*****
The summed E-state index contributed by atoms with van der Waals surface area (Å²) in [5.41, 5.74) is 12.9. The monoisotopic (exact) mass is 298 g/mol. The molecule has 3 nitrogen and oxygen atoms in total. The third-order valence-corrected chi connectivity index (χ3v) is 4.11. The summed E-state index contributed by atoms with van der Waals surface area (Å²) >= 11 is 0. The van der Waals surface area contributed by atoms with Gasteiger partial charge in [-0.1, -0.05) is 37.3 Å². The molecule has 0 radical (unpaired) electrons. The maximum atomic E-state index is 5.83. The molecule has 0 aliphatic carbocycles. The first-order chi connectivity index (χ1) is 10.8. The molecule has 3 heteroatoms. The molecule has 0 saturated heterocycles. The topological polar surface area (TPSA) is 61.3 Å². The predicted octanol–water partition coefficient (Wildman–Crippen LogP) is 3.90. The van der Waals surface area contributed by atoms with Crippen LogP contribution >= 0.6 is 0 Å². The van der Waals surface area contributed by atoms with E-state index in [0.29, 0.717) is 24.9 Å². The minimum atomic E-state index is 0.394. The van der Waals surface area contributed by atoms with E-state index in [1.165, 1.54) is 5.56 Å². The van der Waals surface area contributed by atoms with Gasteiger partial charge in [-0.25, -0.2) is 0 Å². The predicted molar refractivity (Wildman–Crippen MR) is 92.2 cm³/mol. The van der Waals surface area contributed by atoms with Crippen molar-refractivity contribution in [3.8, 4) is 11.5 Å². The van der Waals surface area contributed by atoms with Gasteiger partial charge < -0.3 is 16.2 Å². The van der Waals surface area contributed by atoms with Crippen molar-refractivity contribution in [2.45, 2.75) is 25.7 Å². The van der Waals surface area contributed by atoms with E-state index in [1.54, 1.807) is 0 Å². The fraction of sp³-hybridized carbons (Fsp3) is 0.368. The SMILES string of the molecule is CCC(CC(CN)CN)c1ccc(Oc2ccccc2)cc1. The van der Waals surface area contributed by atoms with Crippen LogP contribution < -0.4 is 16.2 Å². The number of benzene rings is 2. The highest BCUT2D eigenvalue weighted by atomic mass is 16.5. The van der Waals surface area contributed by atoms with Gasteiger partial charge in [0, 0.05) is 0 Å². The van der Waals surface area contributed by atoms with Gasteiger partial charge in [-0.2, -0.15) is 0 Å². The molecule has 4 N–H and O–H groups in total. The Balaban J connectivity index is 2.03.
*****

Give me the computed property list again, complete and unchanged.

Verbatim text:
The summed E-state index contributed by atoms with van der Waals surface area (Å²) in [5.41, 5.74) is 12.9. The monoisotopic (exact) mass is 298 g/mol. The molecule has 3 nitrogen and oxygen atoms in total. The third-order valence-corrected chi connectivity index (χ3v) is 4.11. The summed E-state index contributed by atoms with van der Waals surface area (Å²) >= 11 is 0. The van der Waals surface area contributed by atoms with Gasteiger partial charge in [-0.1, -0.05) is 37.3 Å². The molecule has 0 radical (unpaired) electrons. The maximum atomic E-state index is 5.83. The molecule has 0 aliphatic carbocycles. The first-order chi connectivity index (χ1) is 10.8. The molecule has 3 heteroatoms. The molecule has 0 saturated heterocycles. The topological polar surface area (TPSA) is 61.3 Å². The predicted octanol–water partition coefficient (Wildman–Crippen LogP) is 3.90. The van der Waals surface area contributed by atoms with Crippen LogP contribution >= 0.6 is 0 Å². The van der Waals surface area contributed by atoms with E-state index in [0.29, 0.717) is 24.9 Å². The minimum atomic E-state index is 0.394. The van der Waals surface area contributed by atoms with E-state index in [1.165, 1.54) is 5.56 Å². The van der Waals surface area contributed by atoms with Gasteiger partial charge in [-0.25, -0.2) is 0 Å². The predicted molar refractivity (Wildman–Crippen MR) is 92.2 cm³/mol. The van der Waals surface area contributed by atoms with Crippen molar-refractivity contribution in [3.8, 4) is 11.5 Å². The van der Waals surface area contributed by atoms with Gasteiger partial charge < -0.3 is 16.2 Å². The van der Waals surface area contributed by atoms with Crippen molar-refractivity contribution in [2.45, 2.75) is 25.7 Å². The van der Waals surface area contributed by atoms with E-state index in [1.54, 1.807) is 0 Å². The fraction of sp³-hybridized carbons (Fsp3) is 0.368. The SMILES string of the molecule is CCC(CC(CN)CN)c1ccc(Oc2ccccc2)cc1. The van der Waals surface area contributed by atoms with Crippen LogP contribution < -0.4 is 16.2 Å². The number of benzene rings is 2. The highest BCUT2D eigenvalue weighted by atomic mass is 16.5. The van der Waals surface area contributed by atoms with Gasteiger partial charge in [0, 0.05) is 0 Å². The van der Waals surface area contributed by atoms with Gasteiger partial charge in [-0.2, -0.15) is 0 Å². The molecule has 4 N–H and O–H groups in total. The Balaban J connectivity index is 2.03.